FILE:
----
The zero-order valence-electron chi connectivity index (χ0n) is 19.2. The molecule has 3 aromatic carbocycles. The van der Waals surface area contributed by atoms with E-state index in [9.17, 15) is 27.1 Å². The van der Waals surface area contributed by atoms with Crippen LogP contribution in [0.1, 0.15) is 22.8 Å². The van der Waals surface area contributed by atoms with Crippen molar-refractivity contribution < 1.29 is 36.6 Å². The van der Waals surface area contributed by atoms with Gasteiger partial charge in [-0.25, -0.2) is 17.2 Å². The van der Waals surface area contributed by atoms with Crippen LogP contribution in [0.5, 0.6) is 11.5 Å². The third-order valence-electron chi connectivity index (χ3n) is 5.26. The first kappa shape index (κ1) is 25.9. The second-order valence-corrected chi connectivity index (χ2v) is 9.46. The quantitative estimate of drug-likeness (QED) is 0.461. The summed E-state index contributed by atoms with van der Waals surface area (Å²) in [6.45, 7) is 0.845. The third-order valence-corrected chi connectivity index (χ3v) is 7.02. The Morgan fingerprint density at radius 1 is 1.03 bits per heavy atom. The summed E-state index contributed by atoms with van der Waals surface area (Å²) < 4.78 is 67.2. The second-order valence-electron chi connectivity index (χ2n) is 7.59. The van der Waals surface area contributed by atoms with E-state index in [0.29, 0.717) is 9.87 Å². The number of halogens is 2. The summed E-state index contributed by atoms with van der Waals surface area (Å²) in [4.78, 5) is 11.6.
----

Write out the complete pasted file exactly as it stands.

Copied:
The zero-order valence-electron chi connectivity index (χ0n) is 19.2. The molecule has 3 aromatic carbocycles. The van der Waals surface area contributed by atoms with E-state index in [9.17, 15) is 27.1 Å². The van der Waals surface area contributed by atoms with Crippen LogP contribution in [0.1, 0.15) is 22.8 Å². The van der Waals surface area contributed by atoms with Crippen molar-refractivity contribution < 1.29 is 36.6 Å². The van der Waals surface area contributed by atoms with Gasteiger partial charge in [-0.25, -0.2) is 17.2 Å². The van der Waals surface area contributed by atoms with Crippen LogP contribution in [0.5, 0.6) is 11.5 Å². The third-order valence-electron chi connectivity index (χ3n) is 5.26. The first kappa shape index (κ1) is 25.9. The second-order valence-corrected chi connectivity index (χ2v) is 9.46. The quantitative estimate of drug-likeness (QED) is 0.461. The summed E-state index contributed by atoms with van der Waals surface area (Å²) in [6.45, 7) is 0.845. The third-order valence-corrected chi connectivity index (χ3v) is 7.02. The Morgan fingerprint density at radius 1 is 1.03 bits per heavy atom. The summed E-state index contributed by atoms with van der Waals surface area (Å²) < 4.78 is 67.2. The second-order valence-electron chi connectivity index (χ2n) is 7.59. The van der Waals surface area contributed by atoms with E-state index in [0.29, 0.717) is 9.87 Å². The number of halogens is 2. The summed E-state index contributed by atoms with van der Waals surface area (Å²) in [4.78, 5) is 11.6.